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Finding an LSAT-Life Balance

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If you’ve been studying for the LSAT for a while now, you may be starting to feel the strain. Let me lay out a scenario for you…Your brain is in manic LSAT-mode all the time and you can’t ever relax. You see the Matrix, but it’s not green 0s and 1s – it’s embedded conditional statements and unstated assumptions.

I hope this doesn’t sound too familiar, but I suspect most people go through at least a few weeks of this while preparing for the LSAT. Those of you who are feeling drained, don’t register for the GMAT just yet. There are a few things you can do to regenerate.

1. Take Breaks

First, it’s okay to take breaks. Be cognizant of diminishing returns. Sometimes your brain is so maxed out that nothing will be gained from forcing yourself to do 10 more practice questions. Quality trumps quantity; it’s more important to learn from the practice LSAT questions you do than to get through as many of them as possible. So take a day or two off. This is not only healthy but also strategic.

Weightlifting analogy: you don’t build new muscle during your workouts. Your body builds muscle on recovery days.

2. Make Time for Physical Health Checks

It’s also a good idea to carve out time for the things that support your physical health. Skipping the gym to do extra LSAT questions may feel like the responsible thing to do, but getting exercise is actually incredibly important for brain function, and investing in your health will keep you from burning out. You can’t study well on pizza eight days in a row.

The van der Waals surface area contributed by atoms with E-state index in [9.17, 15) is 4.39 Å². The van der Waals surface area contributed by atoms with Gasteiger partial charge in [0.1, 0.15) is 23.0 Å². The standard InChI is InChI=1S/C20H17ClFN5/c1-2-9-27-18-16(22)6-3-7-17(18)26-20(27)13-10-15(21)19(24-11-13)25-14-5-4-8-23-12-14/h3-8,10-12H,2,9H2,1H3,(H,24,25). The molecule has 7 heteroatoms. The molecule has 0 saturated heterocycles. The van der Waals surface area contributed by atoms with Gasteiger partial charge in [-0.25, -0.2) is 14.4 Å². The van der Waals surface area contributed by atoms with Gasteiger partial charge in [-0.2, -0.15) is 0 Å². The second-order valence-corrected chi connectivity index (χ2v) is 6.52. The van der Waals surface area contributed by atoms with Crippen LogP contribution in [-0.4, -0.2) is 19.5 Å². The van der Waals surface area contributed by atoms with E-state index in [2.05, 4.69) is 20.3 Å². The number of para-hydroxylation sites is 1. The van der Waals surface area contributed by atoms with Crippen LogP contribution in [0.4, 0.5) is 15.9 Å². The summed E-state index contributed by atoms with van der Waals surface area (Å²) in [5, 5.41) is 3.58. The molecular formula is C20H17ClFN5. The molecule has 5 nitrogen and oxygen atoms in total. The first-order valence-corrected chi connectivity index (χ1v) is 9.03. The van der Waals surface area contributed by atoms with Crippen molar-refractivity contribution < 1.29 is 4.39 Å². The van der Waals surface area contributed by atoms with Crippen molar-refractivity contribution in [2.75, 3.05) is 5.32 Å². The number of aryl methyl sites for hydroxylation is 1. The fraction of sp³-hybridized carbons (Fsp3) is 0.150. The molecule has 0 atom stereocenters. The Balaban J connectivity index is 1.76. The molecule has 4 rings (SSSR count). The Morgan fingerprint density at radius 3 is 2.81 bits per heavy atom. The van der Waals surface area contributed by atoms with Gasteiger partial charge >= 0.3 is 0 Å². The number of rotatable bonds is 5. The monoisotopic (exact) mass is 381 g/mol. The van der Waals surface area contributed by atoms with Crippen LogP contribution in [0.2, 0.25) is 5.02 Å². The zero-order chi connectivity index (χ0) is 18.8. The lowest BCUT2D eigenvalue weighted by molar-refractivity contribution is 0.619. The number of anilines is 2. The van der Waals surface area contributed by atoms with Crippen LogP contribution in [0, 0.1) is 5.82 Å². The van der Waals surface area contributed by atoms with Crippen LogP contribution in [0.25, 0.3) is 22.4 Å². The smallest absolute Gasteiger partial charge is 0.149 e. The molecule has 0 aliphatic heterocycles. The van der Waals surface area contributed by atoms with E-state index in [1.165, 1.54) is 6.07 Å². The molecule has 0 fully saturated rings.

And forget pulling all-nighters; make sure you’re getting enough sleep! Sleep helps you memorize and recall information.

3. Check Your Mental Health

You are not your practice score. Remind yourself why you are doing this and that you will get through it. And take a break to do something that will recharge your emotional batteries — dance, see a friend, have dinner with your family or read something fluffy for once. While we love a good social media scroll, getting your body moving and reconnecting with a loved one will probably help more.

4. Don’t Panic If Your Practice Score Plateaus

As for your practice score, focus on what your results tell you about your strengths and weaknesses rather than what law schools they would get you into. It’s completely natural for scores to plateau or even dip. When you learn dozens of new tools at once, it takes a while to make them work for you.

5. Make It Fun

Lastly, get and stay competitive. Think back to all the sports clichés about pain and gain, heart and endurance. See if you can trick yourself into enjoying the fight. There’s pleasure in running 26 miles – for some people anyway. There’s pleasure in Logic Games, too.

Easier said than done, of course. But try not to get discouraged, build in some balance, and keep working hard. And seriously, forget about business school. The math on the GMAT is not fun.